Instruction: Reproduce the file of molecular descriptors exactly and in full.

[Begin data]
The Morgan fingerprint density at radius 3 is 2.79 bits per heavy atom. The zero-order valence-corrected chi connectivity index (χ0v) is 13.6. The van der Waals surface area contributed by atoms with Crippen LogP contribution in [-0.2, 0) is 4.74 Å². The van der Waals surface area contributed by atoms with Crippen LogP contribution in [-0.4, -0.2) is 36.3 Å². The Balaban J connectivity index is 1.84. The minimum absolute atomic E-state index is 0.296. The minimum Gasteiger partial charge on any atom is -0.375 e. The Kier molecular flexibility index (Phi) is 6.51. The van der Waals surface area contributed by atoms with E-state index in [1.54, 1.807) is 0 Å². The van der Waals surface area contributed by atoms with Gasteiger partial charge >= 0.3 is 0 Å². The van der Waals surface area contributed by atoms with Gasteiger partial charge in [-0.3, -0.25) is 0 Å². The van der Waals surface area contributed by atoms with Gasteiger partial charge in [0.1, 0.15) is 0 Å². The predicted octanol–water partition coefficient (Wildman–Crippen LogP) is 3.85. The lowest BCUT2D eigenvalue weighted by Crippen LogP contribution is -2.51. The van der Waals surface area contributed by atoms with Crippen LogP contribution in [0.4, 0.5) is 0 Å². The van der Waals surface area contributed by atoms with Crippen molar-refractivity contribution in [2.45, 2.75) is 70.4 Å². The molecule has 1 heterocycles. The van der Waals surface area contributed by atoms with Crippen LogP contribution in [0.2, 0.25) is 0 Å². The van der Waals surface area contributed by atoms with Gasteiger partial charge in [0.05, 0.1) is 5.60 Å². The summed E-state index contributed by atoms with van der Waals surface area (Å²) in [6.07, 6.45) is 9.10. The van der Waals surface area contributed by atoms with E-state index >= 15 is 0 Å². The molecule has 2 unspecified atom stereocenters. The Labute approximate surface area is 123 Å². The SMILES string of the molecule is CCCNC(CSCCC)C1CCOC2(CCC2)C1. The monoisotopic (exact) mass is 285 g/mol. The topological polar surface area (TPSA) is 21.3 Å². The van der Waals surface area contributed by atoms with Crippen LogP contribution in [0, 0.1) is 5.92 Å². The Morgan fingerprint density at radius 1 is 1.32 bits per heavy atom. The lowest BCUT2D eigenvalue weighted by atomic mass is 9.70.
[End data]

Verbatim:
The Morgan fingerprint density at radius 3 is 2.79 bits per heavy atom. The zero-order valence-corrected chi connectivity index (χ0v) is 13.6. The van der Waals surface area contributed by atoms with Crippen LogP contribution in [-0.2, 0) is 4.74 Å². The van der Waals surface area contributed by atoms with Crippen LogP contribution in [-0.4, -0.2) is 36.3 Å². The Balaban J connectivity index is 1.84. The minimum absolute atomic E-state index is 0.296. The minimum Gasteiger partial charge on any atom is -0.375 e. The Kier molecular flexibility index (Phi) is 6.51. The van der Waals surface area contributed by atoms with E-state index in [1.54, 1.807) is 0 Å². The van der Waals surface area contributed by atoms with Gasteiger partial charge >= 0.3 is 0 Å². The van der Waals surface area contributed by atoms with Gasteiger partial charge in [-0.3, -0.25) is 0 Å². The van der Waals surface area contributed by atoms with Gasteiger partial charge in [0.1, 0.15) is 0 Å². The predicted octanol–water partition coefficient (Wildman–Crippen LogP) is 3.85. The lowest BCUT2D eigenvalue weighted by Crippen LogP contribution is -2.51. The van der Waals surface area contributed by atoms with Crippen LogP contribution in [0.4, 0.5) is 0 Å². The van der Waals surface area contributed by atoms with Crippen molar-refractivity contribution in [2.45, 2.75) is 70.4 Å². The molecule has 1 heterocycles. The van der Waals surface area contributed by atoms with Crippen LogP contribution in [0.2, 0.25) is 0 Å². The van der Waals surface area contributed by atoms with Gasteiger partial charge in [0.05, 0.1) is 5.60 Å². The summed E-state index contributed by atoms with van der Waals surface area (Å²) in [6.07, 6.45) is 9.10. The van der Waals surface area contributed by atoms with E-state index >= 15 is 0 Å². The molecule has 2 unspecified atom stereocenters. The Labute approximate surface area is 123 Å². The SMILES string of the molecule is CCCNC(CSCCC)C1CCOC2(CCC2)C1. The monoisotopic (exact) mass is 285 g/mol. The topological polar surface area (TPSA) is 21.3 Å². The van der Waals surface area contributed by atoms with Crippen LogP contribution in [0, 0.1) is 5.92 Å². The Morgan fingerprint density at radius 1 is 1.32 bits per heavy atom. The lowest BCUT2D eigenvalue weighted by atomic mass is 9.70.